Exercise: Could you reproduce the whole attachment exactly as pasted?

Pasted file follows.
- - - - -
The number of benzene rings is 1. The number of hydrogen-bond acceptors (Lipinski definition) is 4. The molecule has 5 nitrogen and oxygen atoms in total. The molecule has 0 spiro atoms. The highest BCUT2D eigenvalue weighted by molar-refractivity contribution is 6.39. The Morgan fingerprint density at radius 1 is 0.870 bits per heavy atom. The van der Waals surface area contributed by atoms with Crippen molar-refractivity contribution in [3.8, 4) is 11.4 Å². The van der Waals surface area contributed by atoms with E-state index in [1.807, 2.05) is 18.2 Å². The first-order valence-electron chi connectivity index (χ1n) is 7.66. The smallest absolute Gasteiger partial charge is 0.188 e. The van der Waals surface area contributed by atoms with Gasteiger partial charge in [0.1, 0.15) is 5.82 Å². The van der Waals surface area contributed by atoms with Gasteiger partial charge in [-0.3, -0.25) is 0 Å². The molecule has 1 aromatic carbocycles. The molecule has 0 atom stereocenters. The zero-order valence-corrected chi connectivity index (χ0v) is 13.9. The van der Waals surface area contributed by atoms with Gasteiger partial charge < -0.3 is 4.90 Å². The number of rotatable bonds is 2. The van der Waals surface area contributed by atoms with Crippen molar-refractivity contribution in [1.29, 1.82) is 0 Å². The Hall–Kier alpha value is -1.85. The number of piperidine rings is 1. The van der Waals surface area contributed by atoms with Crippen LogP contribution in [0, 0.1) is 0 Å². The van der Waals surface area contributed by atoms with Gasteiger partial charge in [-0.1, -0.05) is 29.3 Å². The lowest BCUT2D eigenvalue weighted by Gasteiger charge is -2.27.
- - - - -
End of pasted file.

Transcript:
The number of benzene rings is 1. The number of hydrogen-bond acceptors (Lipinski definition) is 4. The molecule has 5 nitrogen and oxygen atoms in total. The molecule has 0 spiro atoms. The highest BCUT2D eigenvalue weighted by molar-refractivity contribution is 6.39. The Morgan fingerprint density at radius 1 is 0.870 bits per heavy atom. The van der Waals surface area contributed by atoms with Crippen molar-refractivity contribution in [3.8, 4) is 11.4 Å². The van der Waals surface area contributed by atoms with E-state index in [1.807, 2.05) is 18.2 Å². The first-order valence-electron chi connectivity index (χ1n) is 7.66. The smallest absolute Gasteiger partial charge is 0.188 e. The van der Waals surface area contributed by atoms with Gasteiger partial charge in [0.1, 0.15) is 5.82 Å². The van der Waals surface area contributed by atoms with Gasteiger partial charge in [-0.3, -0.25) is 0 Å². The molecule has 1 aromatic carbocycles. The molecule has 0 atom stereocenters. The zero-order valence-corrected chi connectivity index (χ0v) is 13.9. The van der Waals surface area contributed by atoms with Gasteiger partial charge < -0.3 is 4.90 Å². The number of rotatable bonds is 2. The van der Waals surface area contributed by atoms with Crippen molar-refractivity contribution in [1.29, 1.82) is 0 Å². The Hall–Kier alpha value is -1.85. The number of piperidine rings is 1. The van der Waals surface area contributed by atoms with Crippen LogP contribution in [0, 0.1) is 0 Å². The van der Waals surface area contributed by atoms with Gasteiger partial charge in [-0.1, -0.05) is 29.3 Å². The lowest BCUT2D eigenvalue weighted by Gasteiger charge is -2.27.